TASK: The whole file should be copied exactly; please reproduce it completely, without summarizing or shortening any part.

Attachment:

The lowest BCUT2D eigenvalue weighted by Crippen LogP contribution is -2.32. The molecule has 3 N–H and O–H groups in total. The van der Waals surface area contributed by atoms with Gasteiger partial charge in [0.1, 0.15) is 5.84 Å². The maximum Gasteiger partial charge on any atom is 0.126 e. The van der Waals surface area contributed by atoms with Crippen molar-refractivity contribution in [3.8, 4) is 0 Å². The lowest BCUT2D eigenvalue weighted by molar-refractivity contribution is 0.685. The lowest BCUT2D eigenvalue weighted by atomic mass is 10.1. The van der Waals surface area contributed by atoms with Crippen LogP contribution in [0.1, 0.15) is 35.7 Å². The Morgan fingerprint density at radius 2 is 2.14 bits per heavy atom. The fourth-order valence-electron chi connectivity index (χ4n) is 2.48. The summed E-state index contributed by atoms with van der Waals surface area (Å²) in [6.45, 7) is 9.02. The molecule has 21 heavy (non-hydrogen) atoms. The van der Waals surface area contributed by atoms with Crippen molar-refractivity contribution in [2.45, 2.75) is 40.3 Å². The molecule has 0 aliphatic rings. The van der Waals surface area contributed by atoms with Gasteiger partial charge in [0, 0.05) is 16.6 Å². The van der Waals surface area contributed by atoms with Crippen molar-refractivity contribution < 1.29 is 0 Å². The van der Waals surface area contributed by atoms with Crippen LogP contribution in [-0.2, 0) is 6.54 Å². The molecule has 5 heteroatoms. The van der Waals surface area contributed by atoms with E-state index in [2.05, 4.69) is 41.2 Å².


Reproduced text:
The lowest BCUT2D eigenvalue weighted by Crippen LogP contribution is -2.32. The molecule has 3 N–H and O–H groups in total. The van der Waals surface area contributed by atoms with Gasteiger partial charge in [0.1, 0.15) is 5.84 Å². The maximum Gasteiger partial charge on any atom is 0.126 e. The van der Waals surface area contributed by atoms with Crippen molar-refractivity contribution in [3.8, 4) is 0 Å². The lowest BCUT2D eigenvalue weighted by molar-refractivity contribution is 0.685. The lowest BCUT2D eigenvalue weighted by atomic mass is 10.1. The van der Waals surface area contributed by atoms with Crippen LogP contribution in [0.1, 0.15) is 35.7 Å². The Morgan fingerprint density at radius 2 is 2.14 bits per heavy atom. The fourth-order valence-electron chi connectivity index (χ4n) is 2.48. The summed E-state index contributed by atoms with van der Waals surface area (Å²) in [6.45, 7) is 9.02. The molecule has 21 heavy (non-hydrogen) atoms. The van der Waals surface area contributed by atoms with Crippen molar-refractivity contribution in [2.45, 2.75) is 40.3 Å². The molecule has 0 aliphatic rings. The van der Waals surface area contributed by atoms with Gasteiger partial charge in [0, 0.05) is 16.6 Å². The van der Waals surface area contributed by atoms with Crippen molar-refractivity contribution < 1.29 is 0 Å². The van der Waals surface area contributed by atoms with Crippen LogP contribution in [-0.2, 0) is 6.54 Å². The molecule has 5 heteroatoms. The van der Waals surface area contributed by atoms with E-state index in [2.05, 4.69) is 41.2 Å².